Additional time was saved by the decision to use pre-cast units in the construction of the ramps.
“These obviously have less flexibility regarding tolerances, but were significantly faster to install,” says Hornig.
When New Civil Engineer visited the site in November, Team Van Oord was confident that it would meet its original December completion deadline, in spite of the additional work it has taken on with the extended 140m of revetment. However, recent storms on the south coast have subsequently slowed progress. At the time of writing, Hornig said the planned completion date would be 29 January.
- Click here to watch a video of the Broomhill Sands Coastal Defence scheme.
Rocks and sand
In total, 270,000t of rock and 70,000m3 of shingle will be used in the Broomhill Sands scheme.
The rock comes to Broomhill from Norway on a barge measuring roughly the size of a football pitch. This barge is moored around 4.8km from the coast and the 10t rocks are then transferred into a barge with a shallower draft. From these barges it is relayed to the beach by bulldozers at high tide and stockpiled before specialist excavators fitted with rock grabs position the rocks in the revetment.
The 2.58m deep revetment is built from the toe back up the beach stretching between 28m to 32m to the promenade.
Parts of the existing sea defence are retained and the new revetment is built on top of them, saving a substantial amount of material. A heavy duty geotextile membrane is laid over the site where the rocks will be placed before specialist plant operators move in and build 10m long sections of the revetment every tide.
Blaauw says the revetment is “not just a pile of rocks” but an engineered structure. The skill of the plant operators is paramount to the success of the project. “It’s like playing Tetris,” he says.
The revetment slopes down beneath the beach so that, like an iceberg, roughly two thirds will sit below ground. “Below that there’s a little dog leg that prevents scour,” says Hornig.
Towards the top of the revetment, the rocks sit against a mass concrete blinding, cast on top of the old defence to prevent storm waves from driving them onto the promenade. This blinding also acts as the foundation for the new precast wave wall and promenade. The back of the wave wall unit interlocks with the back of the blinding block on which it rests to help it resist storm waves. The precast wave wall units have reinforcement bars that are tied into the promenade slab reinforcement cage to make one solid structure.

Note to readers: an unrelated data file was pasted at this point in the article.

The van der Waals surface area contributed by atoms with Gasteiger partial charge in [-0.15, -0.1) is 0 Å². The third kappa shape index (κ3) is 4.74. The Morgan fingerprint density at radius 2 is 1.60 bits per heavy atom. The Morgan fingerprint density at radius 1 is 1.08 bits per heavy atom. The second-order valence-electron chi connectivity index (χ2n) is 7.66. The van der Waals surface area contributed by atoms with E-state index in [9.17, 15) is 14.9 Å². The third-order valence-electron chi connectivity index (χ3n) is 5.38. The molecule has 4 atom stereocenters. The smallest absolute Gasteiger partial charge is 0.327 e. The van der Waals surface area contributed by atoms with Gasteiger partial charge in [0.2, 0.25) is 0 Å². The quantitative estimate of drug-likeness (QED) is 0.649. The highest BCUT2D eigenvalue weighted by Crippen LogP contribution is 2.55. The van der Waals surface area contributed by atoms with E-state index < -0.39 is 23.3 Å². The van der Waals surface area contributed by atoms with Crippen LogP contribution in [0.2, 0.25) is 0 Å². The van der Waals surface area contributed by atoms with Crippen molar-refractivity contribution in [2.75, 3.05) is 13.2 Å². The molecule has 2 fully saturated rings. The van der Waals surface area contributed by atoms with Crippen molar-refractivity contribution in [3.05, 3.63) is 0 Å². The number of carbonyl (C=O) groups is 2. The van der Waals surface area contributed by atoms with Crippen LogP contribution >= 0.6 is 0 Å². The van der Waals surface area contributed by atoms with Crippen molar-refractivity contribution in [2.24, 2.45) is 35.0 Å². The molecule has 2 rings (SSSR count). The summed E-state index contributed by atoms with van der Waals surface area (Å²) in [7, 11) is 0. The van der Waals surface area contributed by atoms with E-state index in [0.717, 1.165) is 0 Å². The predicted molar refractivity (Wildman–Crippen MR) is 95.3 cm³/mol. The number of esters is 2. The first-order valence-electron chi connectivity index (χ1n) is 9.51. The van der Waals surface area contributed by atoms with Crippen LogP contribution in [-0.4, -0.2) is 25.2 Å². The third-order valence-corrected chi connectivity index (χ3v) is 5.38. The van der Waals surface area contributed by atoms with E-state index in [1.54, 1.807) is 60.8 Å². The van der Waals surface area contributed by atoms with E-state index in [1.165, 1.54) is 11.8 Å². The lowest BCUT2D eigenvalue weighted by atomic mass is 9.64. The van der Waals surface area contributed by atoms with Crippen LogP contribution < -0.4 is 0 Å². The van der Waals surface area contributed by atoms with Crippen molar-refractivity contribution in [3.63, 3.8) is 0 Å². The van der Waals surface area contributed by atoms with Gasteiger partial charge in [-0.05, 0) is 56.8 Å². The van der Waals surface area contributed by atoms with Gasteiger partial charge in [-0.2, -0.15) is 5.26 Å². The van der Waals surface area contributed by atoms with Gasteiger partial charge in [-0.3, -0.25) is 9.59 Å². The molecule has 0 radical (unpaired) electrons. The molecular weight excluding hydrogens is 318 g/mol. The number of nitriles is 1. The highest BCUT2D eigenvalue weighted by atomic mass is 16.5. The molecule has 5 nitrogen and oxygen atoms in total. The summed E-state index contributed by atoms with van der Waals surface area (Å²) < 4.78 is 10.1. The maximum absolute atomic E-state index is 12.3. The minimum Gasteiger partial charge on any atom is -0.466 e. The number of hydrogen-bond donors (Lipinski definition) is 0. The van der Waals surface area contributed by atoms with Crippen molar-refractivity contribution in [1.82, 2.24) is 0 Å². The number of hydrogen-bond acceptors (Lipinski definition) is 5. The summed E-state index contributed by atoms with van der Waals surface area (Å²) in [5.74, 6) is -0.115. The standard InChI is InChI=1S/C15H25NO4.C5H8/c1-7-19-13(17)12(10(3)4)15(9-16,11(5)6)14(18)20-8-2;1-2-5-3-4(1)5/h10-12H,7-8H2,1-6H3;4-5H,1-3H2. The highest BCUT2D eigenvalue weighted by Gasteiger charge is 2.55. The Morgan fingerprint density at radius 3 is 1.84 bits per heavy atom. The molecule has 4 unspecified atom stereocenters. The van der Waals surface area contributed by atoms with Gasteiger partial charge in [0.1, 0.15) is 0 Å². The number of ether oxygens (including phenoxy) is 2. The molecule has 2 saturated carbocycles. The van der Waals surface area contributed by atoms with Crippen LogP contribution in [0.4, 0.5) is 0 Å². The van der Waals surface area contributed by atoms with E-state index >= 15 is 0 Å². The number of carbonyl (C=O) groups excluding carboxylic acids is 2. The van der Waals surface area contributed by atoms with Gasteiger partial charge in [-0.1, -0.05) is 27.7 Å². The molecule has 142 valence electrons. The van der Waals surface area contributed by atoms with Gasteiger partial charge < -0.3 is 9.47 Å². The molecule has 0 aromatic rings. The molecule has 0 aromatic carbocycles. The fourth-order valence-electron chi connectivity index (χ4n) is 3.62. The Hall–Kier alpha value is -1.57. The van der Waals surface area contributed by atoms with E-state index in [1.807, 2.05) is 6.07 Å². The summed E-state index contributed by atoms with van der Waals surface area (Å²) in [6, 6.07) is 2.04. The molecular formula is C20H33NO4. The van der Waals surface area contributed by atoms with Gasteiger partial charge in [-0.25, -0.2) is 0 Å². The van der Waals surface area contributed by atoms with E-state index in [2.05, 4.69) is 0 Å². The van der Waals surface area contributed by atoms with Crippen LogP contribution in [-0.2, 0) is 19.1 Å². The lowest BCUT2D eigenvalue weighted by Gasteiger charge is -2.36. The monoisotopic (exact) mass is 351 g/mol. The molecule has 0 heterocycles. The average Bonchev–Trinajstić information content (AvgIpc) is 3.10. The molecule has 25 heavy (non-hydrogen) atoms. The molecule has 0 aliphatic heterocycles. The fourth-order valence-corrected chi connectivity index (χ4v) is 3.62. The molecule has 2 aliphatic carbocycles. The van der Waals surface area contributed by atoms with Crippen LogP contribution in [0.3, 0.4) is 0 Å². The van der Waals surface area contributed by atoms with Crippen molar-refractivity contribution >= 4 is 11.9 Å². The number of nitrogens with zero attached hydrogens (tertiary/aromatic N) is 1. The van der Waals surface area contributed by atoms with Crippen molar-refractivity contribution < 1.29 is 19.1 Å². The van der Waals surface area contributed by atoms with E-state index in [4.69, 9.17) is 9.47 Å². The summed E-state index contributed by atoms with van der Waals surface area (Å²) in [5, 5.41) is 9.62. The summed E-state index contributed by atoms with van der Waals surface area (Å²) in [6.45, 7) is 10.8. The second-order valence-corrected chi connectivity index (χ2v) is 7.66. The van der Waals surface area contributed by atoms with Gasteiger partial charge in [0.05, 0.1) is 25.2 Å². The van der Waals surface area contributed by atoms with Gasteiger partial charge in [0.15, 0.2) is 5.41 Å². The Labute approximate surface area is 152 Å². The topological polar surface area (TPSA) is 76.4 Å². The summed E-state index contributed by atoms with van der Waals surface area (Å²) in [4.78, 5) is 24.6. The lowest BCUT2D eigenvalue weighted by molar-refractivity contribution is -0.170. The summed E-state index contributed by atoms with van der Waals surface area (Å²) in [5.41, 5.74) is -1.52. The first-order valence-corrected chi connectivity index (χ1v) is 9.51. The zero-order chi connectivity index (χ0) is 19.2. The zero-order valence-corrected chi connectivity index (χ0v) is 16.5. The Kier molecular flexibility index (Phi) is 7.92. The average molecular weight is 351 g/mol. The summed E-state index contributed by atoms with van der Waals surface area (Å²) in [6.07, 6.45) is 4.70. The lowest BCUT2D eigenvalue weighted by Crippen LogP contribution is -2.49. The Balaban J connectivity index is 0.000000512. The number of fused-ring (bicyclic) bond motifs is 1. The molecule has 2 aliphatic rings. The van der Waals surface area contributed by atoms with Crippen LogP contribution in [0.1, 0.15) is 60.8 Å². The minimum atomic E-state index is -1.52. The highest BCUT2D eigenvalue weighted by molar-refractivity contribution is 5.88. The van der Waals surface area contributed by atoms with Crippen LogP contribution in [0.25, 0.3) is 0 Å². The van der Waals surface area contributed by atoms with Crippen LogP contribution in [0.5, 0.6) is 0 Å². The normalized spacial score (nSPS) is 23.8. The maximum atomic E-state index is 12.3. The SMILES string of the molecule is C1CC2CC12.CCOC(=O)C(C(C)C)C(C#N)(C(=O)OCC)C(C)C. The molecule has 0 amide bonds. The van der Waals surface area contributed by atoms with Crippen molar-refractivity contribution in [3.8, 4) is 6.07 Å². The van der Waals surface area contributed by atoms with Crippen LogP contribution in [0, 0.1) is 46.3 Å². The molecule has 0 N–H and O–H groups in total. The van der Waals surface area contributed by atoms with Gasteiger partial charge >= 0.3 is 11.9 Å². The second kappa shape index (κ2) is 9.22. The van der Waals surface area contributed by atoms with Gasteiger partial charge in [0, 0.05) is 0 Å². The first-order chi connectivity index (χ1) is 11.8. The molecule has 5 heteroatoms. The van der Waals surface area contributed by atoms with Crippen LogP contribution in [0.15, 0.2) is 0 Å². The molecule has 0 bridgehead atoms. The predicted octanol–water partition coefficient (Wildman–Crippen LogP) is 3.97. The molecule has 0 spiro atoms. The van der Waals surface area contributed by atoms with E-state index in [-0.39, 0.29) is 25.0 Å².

Beach recharge and groynes
The 1.7km of rock revetment ends before it reaches the busy Camber Sands beach. Here the decision was taken to carry out 900m of beach recharge with a 30 year design life rather than build an intrusive sea defence.
“This is a beach that gets 20,000 visitors a year – a staggering amount for an amenity beach,” says Environment Agency project manager John Hornig. “If they had a rock revetment, it would have a massive impact on trade and on the community of Camber.
“The Environment Agency has knowingly taken on more maintenance responsibility in this area to meet the public’s needs and maintain the status quo.”
The 70,000m3 of shingle that is excavated to make way for the rock revetments is screened on site and then re-used to recharge the beach. “We have historically been very careful at the Environment Agency to ensure that the shingle stays in place, hence the large amount of maintenance work that goes into moving it all back again,” says Hornig.
To help keep the shingle in place in the 900m Camber Sands section, the project includes eight new timber groynes stretching 54m into the sea. For these, 10m long wooden piles measuring 305mm by 305mm are manually topped and tailed with a chainsaw before being fitted with a circular steel hoop and a pointed steel shoe so they can be driven without splitting.
Most of these are then clad with horizontally with timber to counteract long shore drift. However, in a first for this type of project, the Environment Agency is also trialling a new material on three of the groynes.
“We’re trying a material called Reluma, which is a wood substitute,” he says. “Usually timber in such a harsh marine environment tends to need to be hardwood rather than softwood which is difficult to source and adds cost.”